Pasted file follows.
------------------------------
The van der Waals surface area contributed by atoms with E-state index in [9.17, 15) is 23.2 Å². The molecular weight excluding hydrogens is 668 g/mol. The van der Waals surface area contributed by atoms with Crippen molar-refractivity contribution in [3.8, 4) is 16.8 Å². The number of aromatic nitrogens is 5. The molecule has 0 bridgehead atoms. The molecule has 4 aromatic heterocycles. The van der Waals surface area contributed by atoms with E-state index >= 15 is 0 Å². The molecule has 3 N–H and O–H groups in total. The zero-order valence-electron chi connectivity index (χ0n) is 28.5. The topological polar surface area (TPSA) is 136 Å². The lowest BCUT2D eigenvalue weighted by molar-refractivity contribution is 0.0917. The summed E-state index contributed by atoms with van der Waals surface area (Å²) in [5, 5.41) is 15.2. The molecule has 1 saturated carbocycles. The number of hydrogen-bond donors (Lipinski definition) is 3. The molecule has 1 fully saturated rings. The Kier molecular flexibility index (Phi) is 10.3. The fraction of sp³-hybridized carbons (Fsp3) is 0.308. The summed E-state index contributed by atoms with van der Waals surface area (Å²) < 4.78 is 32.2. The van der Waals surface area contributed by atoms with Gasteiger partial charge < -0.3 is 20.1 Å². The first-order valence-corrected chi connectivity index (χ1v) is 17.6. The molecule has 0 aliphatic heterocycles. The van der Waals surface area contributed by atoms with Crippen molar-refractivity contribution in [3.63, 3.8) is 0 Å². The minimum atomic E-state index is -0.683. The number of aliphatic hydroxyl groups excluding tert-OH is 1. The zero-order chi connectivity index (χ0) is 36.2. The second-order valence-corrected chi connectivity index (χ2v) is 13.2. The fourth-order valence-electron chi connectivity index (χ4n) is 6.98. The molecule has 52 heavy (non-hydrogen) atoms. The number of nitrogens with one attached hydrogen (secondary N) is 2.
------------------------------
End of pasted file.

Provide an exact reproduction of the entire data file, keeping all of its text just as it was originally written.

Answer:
The van der Waals surface area contributed by atoms with E-state index in [9.17, 15) is 23.2 Å². The molecular weight excluding hydrogens is 668 g/mol. The van der Waals surface area contributed by atoms with Crippen molar-refractivity contribution in [3.8, 4) is 16.8 Å². The number of aromatic nitrogens is 5. The molecule has 0 bridgehead atoms. The molecule has 4 aromatic heterocycles. The van der Waals surface area contributed by atoms with E-state index >= 15 is 0 Å². The molecule has 3 N–H and O–H groups in total. The zero-order valence-electron chi connectivity index (χ0n) is 28.5. The topological polar surface area (TPSA) is 136 Å². The lowest BCUT2D eigenvalue weighted by molar-refractivity contribution is 0.0917. The summed E-state index contributed by atoms with van der Waals surface area (Å²) in [5, 5.41) is 15.2. The molecule has 1 saturated carbocycles. The number of hydrogen-bond donors (Lipinski definition) is 3. The molecule has 1 fully saturated rings. The Kier molecular flexibility index (Phi) is 10.3. The fraction of sp³-hybridized carbons (Fsp3) is 0.308. The summed E-state index contributed by atoms with van der Waals surface area (Å²) < 4.78 is 32.2. The van der Waals surface area contributed by atoms with Gasteiger partial charge < -0.3 is 20.1 Å². The first-order valence-corrected chi connectivity index (χ1v) is 17.6. The molecule has 0 aliphatic heterocycles. The van der Waals surface area contributed by atoms with Crippen molar-refractivity contribution in [3.63, 3.8) is 0 Å². The minimum atomic E-state index is -0.683. The number of aliphatic hydroxyl groups excluding tert-OH is 1. The zero-order chi connectivity index (χ0) is 36.2. The second-order valence-corrected chi connectivity index (χ2v) is 13.2. The fourth-order valence-electron chi connectivity index (χ4n) is 6.98. The molecule has 52 heavy (non-hydrogen) atoms. The number of nitrogens with one attached hydrogen (secondary N) is 2.